In the book Daring Greatly by Brenee Brown, she really dives into why we hate failure so much. For my male listeners, the biggest reason is that we feel shame. She says that we feel shame when we feel, or think that we feel, or have the potential to look weak. We will do just about anything that we can to avoid looking weak.

So what does that look like in life?

Well, if you’re a doctor, it looks like not asking for help. It looks like trying to do everything on your own, trying to be a hero, being everything to everyone all the time. And that will result in terrible outcomes, right?

Why Do We Hate To Ask For Help?

We know that there’s a suicide epidemic among physicians. A doctor a day kills themselves, dies by suicide.

How does a strong, intelligent, resourceful, human being end up deciding to end their life?

Well, that’s obviously a complicated topic. But one of the big reasons is that we are taught, over and over and over again, that asking for help is shameful. And this is such a silly idea, right? We know that’s not true. Because when we see other people reach out and ask us for help, we don’t look at them and say, “Wow, you’re such a weak person.” Right?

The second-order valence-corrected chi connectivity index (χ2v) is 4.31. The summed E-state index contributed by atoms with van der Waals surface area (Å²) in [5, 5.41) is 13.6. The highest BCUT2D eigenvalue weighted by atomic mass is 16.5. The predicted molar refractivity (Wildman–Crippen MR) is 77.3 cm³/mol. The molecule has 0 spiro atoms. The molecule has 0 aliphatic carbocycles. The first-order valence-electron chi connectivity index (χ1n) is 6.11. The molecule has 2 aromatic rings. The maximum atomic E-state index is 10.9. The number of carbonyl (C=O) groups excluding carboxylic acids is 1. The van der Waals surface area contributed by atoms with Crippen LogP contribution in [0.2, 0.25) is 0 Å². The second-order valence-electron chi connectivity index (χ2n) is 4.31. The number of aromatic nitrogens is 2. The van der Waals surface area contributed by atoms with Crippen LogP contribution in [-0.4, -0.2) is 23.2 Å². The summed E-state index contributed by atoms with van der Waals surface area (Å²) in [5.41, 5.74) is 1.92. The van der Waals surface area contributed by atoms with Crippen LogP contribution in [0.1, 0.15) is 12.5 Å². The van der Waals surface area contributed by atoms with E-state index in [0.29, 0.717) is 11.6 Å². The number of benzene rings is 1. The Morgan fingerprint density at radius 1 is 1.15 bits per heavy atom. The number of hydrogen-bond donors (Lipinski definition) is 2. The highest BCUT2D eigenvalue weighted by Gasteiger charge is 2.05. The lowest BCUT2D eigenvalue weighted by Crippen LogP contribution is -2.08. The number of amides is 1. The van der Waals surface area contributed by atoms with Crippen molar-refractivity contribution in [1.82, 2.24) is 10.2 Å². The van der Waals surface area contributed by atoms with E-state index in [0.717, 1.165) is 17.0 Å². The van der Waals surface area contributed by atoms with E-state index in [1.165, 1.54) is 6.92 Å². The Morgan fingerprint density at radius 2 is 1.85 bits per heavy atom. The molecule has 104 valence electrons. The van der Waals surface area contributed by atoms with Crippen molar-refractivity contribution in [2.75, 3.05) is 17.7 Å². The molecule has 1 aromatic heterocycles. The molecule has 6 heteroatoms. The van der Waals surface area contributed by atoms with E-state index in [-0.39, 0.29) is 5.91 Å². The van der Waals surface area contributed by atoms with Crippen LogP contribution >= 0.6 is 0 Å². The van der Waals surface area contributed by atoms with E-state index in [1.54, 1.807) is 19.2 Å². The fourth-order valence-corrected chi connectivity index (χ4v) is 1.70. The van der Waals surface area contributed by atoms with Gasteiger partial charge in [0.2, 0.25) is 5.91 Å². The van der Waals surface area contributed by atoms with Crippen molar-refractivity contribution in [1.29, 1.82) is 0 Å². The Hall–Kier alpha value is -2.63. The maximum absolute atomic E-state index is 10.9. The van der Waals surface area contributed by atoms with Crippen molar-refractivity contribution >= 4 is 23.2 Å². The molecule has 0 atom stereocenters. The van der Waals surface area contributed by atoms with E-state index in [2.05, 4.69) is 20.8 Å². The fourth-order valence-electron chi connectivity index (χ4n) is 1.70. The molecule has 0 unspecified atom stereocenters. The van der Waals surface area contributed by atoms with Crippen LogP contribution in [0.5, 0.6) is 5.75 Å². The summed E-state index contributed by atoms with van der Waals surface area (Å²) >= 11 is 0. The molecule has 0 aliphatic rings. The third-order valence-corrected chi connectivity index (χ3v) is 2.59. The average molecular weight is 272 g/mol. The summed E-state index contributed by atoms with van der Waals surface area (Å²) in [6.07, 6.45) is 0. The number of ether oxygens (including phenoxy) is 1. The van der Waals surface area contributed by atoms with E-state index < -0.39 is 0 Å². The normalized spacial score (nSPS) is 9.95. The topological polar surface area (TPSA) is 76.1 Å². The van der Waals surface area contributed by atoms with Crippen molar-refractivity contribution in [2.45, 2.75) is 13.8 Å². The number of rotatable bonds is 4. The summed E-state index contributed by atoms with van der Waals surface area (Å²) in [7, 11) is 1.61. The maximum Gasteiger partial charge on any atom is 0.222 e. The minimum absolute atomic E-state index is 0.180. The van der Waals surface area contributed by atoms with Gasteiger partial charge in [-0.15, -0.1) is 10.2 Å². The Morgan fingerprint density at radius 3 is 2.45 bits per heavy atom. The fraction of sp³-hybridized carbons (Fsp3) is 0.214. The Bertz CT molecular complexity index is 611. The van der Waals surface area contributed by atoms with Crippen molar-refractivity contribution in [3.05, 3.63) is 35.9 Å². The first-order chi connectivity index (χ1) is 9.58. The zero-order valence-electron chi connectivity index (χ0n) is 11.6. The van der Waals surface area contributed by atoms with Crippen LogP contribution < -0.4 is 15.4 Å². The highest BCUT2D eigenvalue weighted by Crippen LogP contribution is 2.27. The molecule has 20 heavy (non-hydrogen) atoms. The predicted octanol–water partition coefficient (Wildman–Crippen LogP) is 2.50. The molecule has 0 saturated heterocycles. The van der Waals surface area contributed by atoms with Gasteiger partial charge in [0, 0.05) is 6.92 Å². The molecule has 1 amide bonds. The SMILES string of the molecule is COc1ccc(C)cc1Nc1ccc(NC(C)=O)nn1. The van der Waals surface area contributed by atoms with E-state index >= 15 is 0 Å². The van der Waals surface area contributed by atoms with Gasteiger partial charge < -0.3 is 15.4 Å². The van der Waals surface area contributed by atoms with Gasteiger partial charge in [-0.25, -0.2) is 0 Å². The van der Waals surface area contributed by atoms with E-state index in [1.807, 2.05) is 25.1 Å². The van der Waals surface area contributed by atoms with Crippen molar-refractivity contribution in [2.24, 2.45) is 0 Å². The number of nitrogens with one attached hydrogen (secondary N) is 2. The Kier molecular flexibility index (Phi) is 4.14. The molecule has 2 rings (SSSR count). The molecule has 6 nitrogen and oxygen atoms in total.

You actually look at that person and say, wow, that takes a lot of strength to ask for help. Yet when it comes to us, we don’t do that.

We’re so afraid of asking for help, we’re so afraid of the shame that might come from something not being successful, that we will often prefer inaction to starting something new.

How Your Thoughts About Failure Create Inaction

Let’s say you’re in an employed position and your employer, or your boss, your chair, whoever, has asked you to see twice as many patients in the same amount of time. They’re not going to pay you anymore. They’re not going to provide any scribes or any additional help. They are just asking you to do twice the amount of work with the same exact resources that you currently have. That’s the circumstance.